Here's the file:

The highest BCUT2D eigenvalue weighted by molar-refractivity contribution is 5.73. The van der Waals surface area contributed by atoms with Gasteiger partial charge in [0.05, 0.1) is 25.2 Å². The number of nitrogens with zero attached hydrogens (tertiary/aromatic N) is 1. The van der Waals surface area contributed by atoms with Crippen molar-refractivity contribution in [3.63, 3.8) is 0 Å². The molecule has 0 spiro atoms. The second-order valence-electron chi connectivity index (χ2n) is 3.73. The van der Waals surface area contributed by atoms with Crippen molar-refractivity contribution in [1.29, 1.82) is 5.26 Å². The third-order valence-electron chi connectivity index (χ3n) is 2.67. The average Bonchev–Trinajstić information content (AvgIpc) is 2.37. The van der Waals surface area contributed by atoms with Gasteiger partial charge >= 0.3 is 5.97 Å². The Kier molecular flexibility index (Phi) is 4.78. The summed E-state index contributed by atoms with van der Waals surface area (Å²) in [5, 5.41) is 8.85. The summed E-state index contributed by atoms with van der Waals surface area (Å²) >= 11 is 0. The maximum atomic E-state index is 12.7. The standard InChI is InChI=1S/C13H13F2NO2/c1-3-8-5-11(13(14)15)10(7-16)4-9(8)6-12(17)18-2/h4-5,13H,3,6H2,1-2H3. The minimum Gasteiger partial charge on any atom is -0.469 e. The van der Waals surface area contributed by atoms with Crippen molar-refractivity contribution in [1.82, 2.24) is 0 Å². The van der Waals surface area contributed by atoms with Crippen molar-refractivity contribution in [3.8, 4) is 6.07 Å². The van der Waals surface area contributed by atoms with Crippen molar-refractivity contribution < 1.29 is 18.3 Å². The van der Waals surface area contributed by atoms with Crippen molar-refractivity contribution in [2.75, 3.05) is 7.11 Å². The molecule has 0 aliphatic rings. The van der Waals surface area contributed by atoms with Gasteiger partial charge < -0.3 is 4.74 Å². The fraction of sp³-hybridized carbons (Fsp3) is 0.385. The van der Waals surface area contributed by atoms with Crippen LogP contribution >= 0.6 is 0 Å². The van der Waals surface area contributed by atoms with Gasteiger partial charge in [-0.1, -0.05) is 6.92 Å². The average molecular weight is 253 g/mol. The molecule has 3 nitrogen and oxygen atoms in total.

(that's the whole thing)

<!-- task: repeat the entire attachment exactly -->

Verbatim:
The highest BCUT2D eigenvalue weighted by molar-refractivity contribution is 5.73. The van der Waals surface area contributed by atoms with Gasteiger partial charge in [0.05, 0.1) is 25.2 Å². The number of nitrogens with zero attached hydrogens (tertiary/aromatic N) is 1. The van der Waals surface area contributed by atoms with Crippen molar-refractivity contribution in [3.63, 3.8) is 0 Å². The molecule has 0 spiro atoms. The second-order valence-electron chi connectivity index (χ2n) is 3.73. The van der Waals surface area contributed by atoms with Crippen molar-refractivity contribution in [1.29, 1.82) is 5.26 Å². The third-order valence-electron chi connectivity index (χ3n) is 2.67. The average Bonchev–Trinajstić information content (AvgIpc) is 2.37. The van der Waals surface area contributed by atoms with Gasteiger partial charge >= 0.3 is 5.97 Å². The Kier molecular flexibility index (Phi) is 4.78. The summed E-state index contributed by atoms with van der Waals surface area (Å²) in [5, 5.41) is 8.85. The summed E-state index contributed by atoms with van der Waals surface area (Å²) >= 11 is 0. The maximum atomic E-state index is 12.7. The standard InChI is InChI=1S/C13H13F2NO2/c1-3-8-5-11(13(14)15)10(7-16)4-9(8)6-12(17)18-2/h4-5,13H,3,6H2,1-2H3. The minimum Gasteiger partial charge on any atom is -0.469 e. The van der Waals surface area contributed by atoms with Crippen molar-refractivity contribution in [1.82, 2.24) is 0 Å². The van der Waals surface area contributed by atoms with Crippen molar-refractivity contribution in [3.8, 4) is 6.07 Å². The van der Waals surface area contributed by atoms with Crippen molar-refractivity contribution < 1.29 is 18.3 Å². The van der Waals surface area contributed by atoms with Crippen molar-refractivity contribution in [2.75, 3.05) is 7.11 Å². The molecule has 0 aliphatic rings. The van der Waals surface area contributed by atoms with Gasteiger partial charge < -0.3 is 4.74 Å². The fraction of sp³-hybridized carbons (Fsp3) is 0.385. The van der Waals surface area contributed by atoms with Crippen LogP contribution >= 0.6 is 0 Å². The van der Waals surface area contributed by atoms with Gasteiger partial charge in [-0.1, -0.05) is 6.92 Å². The average molecular weight is 253 g/mol. The molecule has 3 nitrogen and oxygen atoms in total.